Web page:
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Expert Witness : Animal & Farming

MPs criticise Government’s “inadequate” response on dangerous dogs

Picture of a dog of a banned breed for Your Expert Witness storyThe cross-party Commons Select Committee on Environment, Food and Rural Affairs Committee has accused the Government of failing to respond adequately to public concern over dog attacks and poor dog welfare. The Committee said that more must be done to ensure that dog breeders do more to stop poor breeding practices, including of pedigree dogs, and legislation must be amended urgently to protect the public from dangerous dogs.

The criticism came as the Committee launched a report of its inquiry into Dog Control and Welfare on 15 February. It followed the announcement by the Government of changes to the law to introduce, among other measures, the compulsory microchipping of all dogs in England from April 2016 – a measure already in force in Northern Ireland.

Last Updated on Thursday, 21 February 2013 17:59


Video footage of animal abuse leads to FSA investigation

A frame from the footage of horses being mistreated for Your Expert Witness storyUndercover footage, aired on television and the internet and appearing to show abuse and neglect of horses at an abattoir in Cheshire has led to an investigation by the Food Standards Agency and two slaughtermen having their licences withdrawn. The video was shot by the Hillside Animal Sanctuary in Norwich, which has a record of campaigning against ill-treatment of farm animals.

The Food Standards Agency identified the most serious concerns in the footage as:
• Several occasions of more than one horse in the stun box at the same time
• Excessive use of a stick on a horse
• Hitting a horse with a rope

Under the Welfare of Animals (Slaughter or Killing) Regulations 1995, it is against the law to slaughter horses within sight of one another.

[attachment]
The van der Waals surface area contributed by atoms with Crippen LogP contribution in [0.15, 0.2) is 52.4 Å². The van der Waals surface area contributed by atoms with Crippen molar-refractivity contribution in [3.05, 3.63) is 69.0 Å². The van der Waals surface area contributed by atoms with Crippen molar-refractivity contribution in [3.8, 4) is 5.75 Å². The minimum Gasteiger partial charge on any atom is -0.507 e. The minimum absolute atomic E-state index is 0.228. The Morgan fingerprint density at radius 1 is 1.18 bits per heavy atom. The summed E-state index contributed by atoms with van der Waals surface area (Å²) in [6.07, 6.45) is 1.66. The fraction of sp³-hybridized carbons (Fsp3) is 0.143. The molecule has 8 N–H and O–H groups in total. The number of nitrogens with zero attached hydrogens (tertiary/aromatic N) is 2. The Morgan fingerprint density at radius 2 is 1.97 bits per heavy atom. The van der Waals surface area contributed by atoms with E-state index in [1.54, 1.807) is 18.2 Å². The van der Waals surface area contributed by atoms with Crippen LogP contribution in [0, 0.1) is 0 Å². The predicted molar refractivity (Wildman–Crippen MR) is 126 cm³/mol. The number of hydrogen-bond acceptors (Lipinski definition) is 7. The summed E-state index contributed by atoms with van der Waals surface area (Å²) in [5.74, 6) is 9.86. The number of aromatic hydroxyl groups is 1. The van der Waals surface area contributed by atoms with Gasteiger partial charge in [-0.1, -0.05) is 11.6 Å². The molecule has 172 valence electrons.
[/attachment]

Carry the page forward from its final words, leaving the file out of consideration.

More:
Last Updated on Tuesday, 22 January 2013 14:40


Law students charged with Guinea fowl decapitation

Picture of helmeted guinea fowl for your Expert witness storyTwo American law students have been charged with decapitating a Guinea fowl at a wildlife sanctuary in Las Vegas, according to reports in the local press and in the US legal blog Above the Law. The alleged crime took place in October, although charges were only brought on 2 January.

A press release from the District Attorney's office in Clark County, Nevada, states: "District Attorney Steven Wolfson filed criminal charges today against the law students who allegedly participated in the harassment and eventual killing of an exotic bird at a Las Vegas Strip resort in October.

Last Updated on Wednesday, 02 January 2013 17:11


Automatic cod quota reductions scrapped

Picture of a cod for Your Expert Witness storyThe UK Government has prevented an automatic cut in quotas for North Sea cod and the number of days that fishermen are allowed to spend at sea, following the latest round of negotiations in Brussels.

On 18 December DEFRA announced: "Fishermen were facing severe reductions to the amount of time they could spend at sea catching their quota as part of the Cod Recovery Plan. Additionally, they were also facing automatic reductions in the amount of cod they could catch in the North Sea. The planned reductions would have threatened the livelihoods of UK fishermen and led to increased discards."

According to DEFRA, the UK joined other member states in agreeing to remove the 'unscientific' automatic cuts and instead use the best available evidence to set quota levels and the amount of time fishermen can spend at sea.

Last Updated on Wednesday, 19 December 2012 14:47


Pigeon baffles GCHQ experts

Detail of message found on pigeon for Your Expert Witness storyCode-breaking experts at GCHQ are said to be 'satisfied' that the pigeon-borne message assumed to have been sent during World War Two cannot be decoded without access to the original cryptographic material.

They were set an intriguing challenge following the discovery of a pigeon's skeleton in the chimney of a house in Bletchingley, Surrey. The message – hand-written on a small sheet of paper headed Pigeon Service – was found in a small red canister still attached to the pigeon's leg bone.

During the war, the methods used to encode messages naturally needed to be as secure as possible and various methods were used. The senders would often have specialist codebooks in which each code group of four or five letters had a meaning relevant to a specific operation, allowing much information to be sent in a short message. For added security, the code groups could then themselves be encrypted using, for example, a one-time pad.

Last Updated on Thursday, 29 November 2012 13:14